It’s been a big year for acquisitions in the indoor cycling world, and today’s announcement of Wahoo purchasing The Sufferfest will certainly grab the attention of Zwift HQ and many in the Zwift community.


Most Zwifters are already at least somewhat familiar with Wahoo, since the company’s KICKR smart trainers are the most popular in the world. In the past few years, Wahoo has developed an entire indoor fitness ecosystem including the KICKR trainers, Climb grade simulator, bike desk, headwind fan, and their tried and true trainer mat.

Wahoo’s indoor devices pair nicely with their ELEMNT bike computers, but of course, most people are using software such as Zwift to control their smart trainers.

The Sufferfest

The Sufferfest may be new to many Zwifters, but it’s been around since 2008, well before Zwift was even a glimmer in Jon Mayfield’s eye. The Sufferfest platform is best known for providing cycling workouts which are a combination of real-life video and ERG workouts. They also released their 4DP (4-dimensional power) profiling functionality a while back, which provides a more robust metric for personalizing workouts than FTP alone.

According to the press release, “There are no planned changes in The Sufferfest business offering or structure as a result of this acquisition.”

Terms of the acquisition, including purchase price, were not disclosed in the press release.

A Big Move

Interestingly, only a week ago The Sufferfest announced the availability of “Virtual Racing and eSports Training Plans”, with a leading photo which includes Wahoo’s bike desks.

Put these two announcements together and you’ve got Wahoo making a big move to get a larger piece of the indoor training pie. Until now they’ve just supplied the hardware–now they’ve essentially purchased a massive workout library, a dedicated community of cyclists, and the platform that brings them together.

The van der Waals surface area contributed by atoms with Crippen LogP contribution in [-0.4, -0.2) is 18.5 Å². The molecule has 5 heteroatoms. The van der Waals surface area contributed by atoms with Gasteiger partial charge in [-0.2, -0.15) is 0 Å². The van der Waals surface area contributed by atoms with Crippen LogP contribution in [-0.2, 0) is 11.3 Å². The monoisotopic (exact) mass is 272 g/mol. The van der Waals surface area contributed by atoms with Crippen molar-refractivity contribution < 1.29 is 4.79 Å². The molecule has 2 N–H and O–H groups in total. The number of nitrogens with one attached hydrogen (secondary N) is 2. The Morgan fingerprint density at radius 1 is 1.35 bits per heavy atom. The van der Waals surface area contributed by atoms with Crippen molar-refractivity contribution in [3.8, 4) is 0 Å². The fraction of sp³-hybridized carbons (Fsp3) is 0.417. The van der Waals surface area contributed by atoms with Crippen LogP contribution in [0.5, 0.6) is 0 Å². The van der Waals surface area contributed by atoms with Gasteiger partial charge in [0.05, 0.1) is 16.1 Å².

The Yin to Zwift’s Yang

Where Wahoo is the hardware company that relies on third-party software, Zwift is the software company that relies on third-party hardware.

But we’re seeing both companies encroaching on the other, with Zwift making some tentative moves into hardware and now Wahoo acquiring one of Zwift’s main competitors.

Of course, Wahoo knows they need Zwift, which is why their press release included this little snippet from founder Chip Hawkins: “Wahoo remains committed to the growth of the indoor training and fitness sectors and will continue to integrate and collaborate with as many leading software providers as possible.”

Keen Zwifter and Sufferfest user Justin Wagner had this to say about the acquisition:

They both have a special place. Clearly Zwift wins on interaction with others, but as far as super engaging workouts and videos, Sufferfest is amazing.

Is this a Race?

Zwifters often ask this question of Zwift events, but it’s also a fitting question for today’s indoor cycling sector. Is this a race?

Yes. Yes it is.

It’s a race to build a powerful platform and a dedicated community around it. And it’s a race to secure the third-party partnerships and in-house expertise required to make it all happen today and moving forward.

The good news is, we the cyclists benefit from this competition. Much like it’s easier to push yourself to new heights in a bike race than it is alone, competition in business forces companies to push hard and take risks to be the best.

We’ve seen indoor cycling make huge strides in recent years, but there is still so much growth ahead. Allez, allez, allez!